At the age of eight I wanted to be a novelist. By the age of eighteen, having fallen in love with an intellectual, I aspired to be a novelist with sturdy intellectual credentials. There was much work to be done. My beloved set me a course of essential reading, including Susan Sontag’s first two essay collections and her two early novels.
The intellectual lover moved on, as youthful lovers do, but Sontag remained: a reliable and enduring guide through my formative years. While she was not my only guide, she was the most compelling, the most provocative and, indubitably, the most beautiful. Her essays revealed whom I should be reading, whose films I should be seeing, whose art I should be viewing. Sontag alerted me to the style of camp, the power of metaphor, to the complex meanings of photography and pornography. There was a moral imperative operating here – to not know was to be intellectually negligent – and an urgency too: her enthusiasms, the ideas that captivated her and the people she admired, were essential to an intellectual in the making. Sontag introduced me to Walter Benjamin, Borges, Simone Weil, Artaud, Barthes, Elias Canetti, and many other luminaries. She shaped my understanding of the films of Godard and Bergman. It was Sontag who had me lining up for hours outside a San Francisco theatre, under assault from neo-Nazis, in order to see a one-off screening of Syberberg’s seven-hour marathon, Hitler: A Film from Germany (1977).
The first three essay collections, Against Interpretation (1966), Styles of Radical Will (1969), and Under the Sign of Saturn (1980), contain many pieces that still pack a punch today. In contrast, the two early novels, The Benefactor (1963) and Death Kit (1967), were always a struggle. At my first attempts, and with the blindness of the acolyte, I believed my failure to appreciate them was indeed my failure, and not the fault of the work; back in those days, Susan, my Susan, was infallible. That the novels were bad – which they are – simply was not an option.
Sontag’s intellect was voracious, her passion for life insatiable. She wrote essays, monographs, fiction, she directed plays and films, she was a political activist, she was president of PEN, she travelled extensively, she had many friends and lovers. From the beginning she was the sort of writer to go against mainstream ideas. In the 1960s, when most intellectuals were narrowly focused on high culture, she argued the case for popular culture. By the 1990s, when pop culture was thriving and high culture was languishing at the university gates, she took up the banner for high culture. In an interview with Allan Gregg conducted in the late 1990s, she said that the role of the writer is to be ‘somewhat adversarial’.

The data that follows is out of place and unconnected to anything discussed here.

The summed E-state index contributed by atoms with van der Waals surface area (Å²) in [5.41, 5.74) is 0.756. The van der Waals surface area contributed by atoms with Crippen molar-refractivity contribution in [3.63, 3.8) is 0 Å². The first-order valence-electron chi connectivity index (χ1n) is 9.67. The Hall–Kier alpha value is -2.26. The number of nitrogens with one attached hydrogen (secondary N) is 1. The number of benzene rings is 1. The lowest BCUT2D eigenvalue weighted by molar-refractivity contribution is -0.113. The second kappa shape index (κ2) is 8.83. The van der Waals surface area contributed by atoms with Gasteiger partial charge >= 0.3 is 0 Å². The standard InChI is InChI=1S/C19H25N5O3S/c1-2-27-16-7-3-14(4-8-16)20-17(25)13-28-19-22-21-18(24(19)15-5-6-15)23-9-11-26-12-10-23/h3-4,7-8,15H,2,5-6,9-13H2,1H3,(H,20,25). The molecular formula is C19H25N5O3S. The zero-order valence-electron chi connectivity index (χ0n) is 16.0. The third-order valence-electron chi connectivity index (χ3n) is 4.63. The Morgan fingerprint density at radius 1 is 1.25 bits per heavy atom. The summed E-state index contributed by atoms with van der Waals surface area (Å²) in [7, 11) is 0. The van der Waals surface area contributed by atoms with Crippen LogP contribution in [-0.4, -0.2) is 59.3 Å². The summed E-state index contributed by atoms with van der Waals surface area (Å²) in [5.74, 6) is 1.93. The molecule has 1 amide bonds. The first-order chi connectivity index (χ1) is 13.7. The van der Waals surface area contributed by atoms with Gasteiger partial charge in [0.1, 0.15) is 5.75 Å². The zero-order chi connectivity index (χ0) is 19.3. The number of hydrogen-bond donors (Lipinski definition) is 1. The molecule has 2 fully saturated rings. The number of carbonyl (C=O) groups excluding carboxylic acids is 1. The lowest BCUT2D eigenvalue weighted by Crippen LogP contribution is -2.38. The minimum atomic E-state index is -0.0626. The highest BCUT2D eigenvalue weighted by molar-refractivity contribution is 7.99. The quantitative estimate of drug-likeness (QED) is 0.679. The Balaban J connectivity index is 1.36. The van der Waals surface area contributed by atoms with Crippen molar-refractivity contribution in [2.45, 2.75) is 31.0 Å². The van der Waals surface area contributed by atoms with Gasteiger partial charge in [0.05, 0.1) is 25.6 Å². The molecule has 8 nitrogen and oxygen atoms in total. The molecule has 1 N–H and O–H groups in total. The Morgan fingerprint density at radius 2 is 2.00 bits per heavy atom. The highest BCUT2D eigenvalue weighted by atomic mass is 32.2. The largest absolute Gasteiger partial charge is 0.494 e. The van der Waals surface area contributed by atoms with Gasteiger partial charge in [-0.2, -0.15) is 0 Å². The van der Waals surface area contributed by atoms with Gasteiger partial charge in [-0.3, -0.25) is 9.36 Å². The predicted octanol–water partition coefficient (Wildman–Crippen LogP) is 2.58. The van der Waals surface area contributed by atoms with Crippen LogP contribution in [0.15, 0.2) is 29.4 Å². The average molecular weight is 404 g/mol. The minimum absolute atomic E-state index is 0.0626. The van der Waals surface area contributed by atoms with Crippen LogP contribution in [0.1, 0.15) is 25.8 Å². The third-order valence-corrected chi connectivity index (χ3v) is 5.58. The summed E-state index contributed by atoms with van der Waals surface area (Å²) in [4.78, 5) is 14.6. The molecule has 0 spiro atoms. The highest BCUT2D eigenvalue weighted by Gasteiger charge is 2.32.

Sontag was forceful, she was eloquent and, yes, she was adversarial. Such characteristics inspire strong responses – accolades as well as criticism. But the qualities which produce exciting, contentious, courageous work are unlikely to emerge from a sweet, gentle, empathic nature. As Yeats suggested, it is ‘perfection of the life, or of the work’. Some of the responses to Sontag have garnered considerable notoriety, such as Camille Paglia’s diatribe ‘Sontag Bloody Sontag’ (Vamps and Tramps, 1994), and Terry Castle’s wry, disarmingly honest, yet appreciative essay ‘Desperately Seeking Susan’ (LRB, 17 March 2005). A particularly informative and well-received essay about Sontag’s life and work is Joan Acocella’s ‘The Hunger Artist’, published in The New Yorker (6 March 2000), while a staggeringly mean-spirited essay has come from Eliot Weinberger in his review of At the Same Time, Sontag’s posthumous collection (NYRB, 16 August 2007).
Daniel Schreiber’s biography, originally published in German in 2007, is, to my knowledge, the first book-length study to have appeared since Sontag’s death in December 2004. During the writing of his book, Schreiber was aware that David Rieff, Sontag’s son, planned to publish his mother’s journals. The first volume of these, Reborn, was not to appear until 2009 and Rieff refused Schreiber’s request to view the diaries prior to publication. Rieff’s own deeply personal and anguished memoir of his mother’s last illness and death, Swimming in a Sea of Death, was not published until 2008, and Rieff himself granted only one interview to Schreiber. Annie Leibovitz, Sontag’s partner for the last fifteen years of her life, refused Schreiber an interview. To write a biography without input from major players and source material is a risky exercise. In Schreiber’s case, he has failed to pull it off. His is an irritating, amateurish, tepid biography that provides a pedestrian overview of Sontag’s work and fails to illuminate the woman herself.